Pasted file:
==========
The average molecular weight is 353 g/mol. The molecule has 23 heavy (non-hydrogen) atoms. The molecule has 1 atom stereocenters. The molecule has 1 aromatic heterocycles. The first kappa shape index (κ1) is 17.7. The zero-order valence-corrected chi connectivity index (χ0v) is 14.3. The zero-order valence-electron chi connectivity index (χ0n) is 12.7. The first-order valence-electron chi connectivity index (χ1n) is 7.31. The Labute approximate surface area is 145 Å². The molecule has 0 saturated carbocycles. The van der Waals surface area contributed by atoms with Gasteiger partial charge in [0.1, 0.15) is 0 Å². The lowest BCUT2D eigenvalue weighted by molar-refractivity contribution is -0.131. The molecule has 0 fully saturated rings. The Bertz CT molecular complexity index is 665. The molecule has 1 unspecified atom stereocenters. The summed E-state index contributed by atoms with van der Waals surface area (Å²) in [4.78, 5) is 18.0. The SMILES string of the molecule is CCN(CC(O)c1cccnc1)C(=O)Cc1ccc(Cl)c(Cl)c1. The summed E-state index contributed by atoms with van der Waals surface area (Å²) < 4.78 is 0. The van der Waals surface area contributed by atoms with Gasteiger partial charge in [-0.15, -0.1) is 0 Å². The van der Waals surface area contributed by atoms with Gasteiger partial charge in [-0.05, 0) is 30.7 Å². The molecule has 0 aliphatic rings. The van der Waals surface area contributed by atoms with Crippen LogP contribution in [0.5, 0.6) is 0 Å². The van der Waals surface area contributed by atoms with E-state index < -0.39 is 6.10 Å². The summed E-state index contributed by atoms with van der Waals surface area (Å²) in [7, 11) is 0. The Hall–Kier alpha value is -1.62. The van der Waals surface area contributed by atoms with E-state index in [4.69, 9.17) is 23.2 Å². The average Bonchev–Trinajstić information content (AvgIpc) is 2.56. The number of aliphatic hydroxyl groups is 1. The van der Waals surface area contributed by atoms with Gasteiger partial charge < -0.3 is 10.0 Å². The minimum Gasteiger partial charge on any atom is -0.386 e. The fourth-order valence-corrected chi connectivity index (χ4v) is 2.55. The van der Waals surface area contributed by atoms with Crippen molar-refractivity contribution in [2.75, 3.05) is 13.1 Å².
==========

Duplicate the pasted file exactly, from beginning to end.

The average molecular weight is 353 g/mol. The molecule has 23 heavy (non-hydrogen) atoms. The molecule has 1 atom stereocenters. The molecule has 1 aromatic heterocycles. The first kappa shape index (κ1) is 17.7. The zero-order valence-corrected chi connectivity index (χ0v) is 14.3. The zero-order valence-electron chi connectivity index (χ0n) is 12.7. The first-order valence-electron chi connectivity index (χ1n) is 7.31. The Labute approximate surface area is 145 Å². The molecule has 0 saturated carbocycles. The van der Waals surface area contributed by atoms with Gasteiger partial charge in [0.1, 0.15) is 0 Å². The lowest BCUT2D eigenvalue weighted by molar-refractivity contribution is -0.131. The molecule has 0 fully saturated rings. The Bertz CT molecular complexity index is 665. The molecule has 1 unspecified atom stereocenters. The summed E-state index contributed by atoms with van der Waals surface area (Å²) in [4.78, 5) is 18.0. The SMILES string of the molecule is CCN(CC(O)c1cccnc1)C(=O)Cc1ccc(Cl)c(Cl)c1. The summed E-state index contributed by atoms with van der Waals surface area (Å²) < 4.78 is 0. The van der Waals surface area contributed by atoms with Gasteiger partial charge in [-0.15, -0.1) is 0 Å². The van der Waals surface area contributed by atoms with Gasteiger partial charge in [-0.05, 0) is 30.7 Å². The molecule has 0 aliphatic rings. The van der Waals surface area contributed by atoms with Crippen LogP contribution in [0.5, 0.6) is 0 Å². The van der Waals surface area contributed by atoms with E-state index < -0.39 is 6.10 Å². The summed E-state index contributed by atoms with van der Waals surface area (Å²) in [7, 11) is 0. The Hall–Kier alpha value is -1.62. The van der Waals surface area contributed by atoms with E-state index in [4.69, 9.17) is 23.2 Å². The average Bonchev–Trinajstić information content (AvgIpc) is 2.56. The number of aliphatic hydroxyl groups is 1. The van der Waals surface area contributed by atoms with Gasteiger partial charge < -0.3 is 10.0 Å². The minimum Gasteiger partial charge on any atom is -0.386 e. The fourth-order valence-corrected chi connectivity index (χ4v) is 2.55. The van der Waals surface area contributed by atoms with Crippen molar-refractivity contribution in [2.75, 3.05) is 13.1 Å².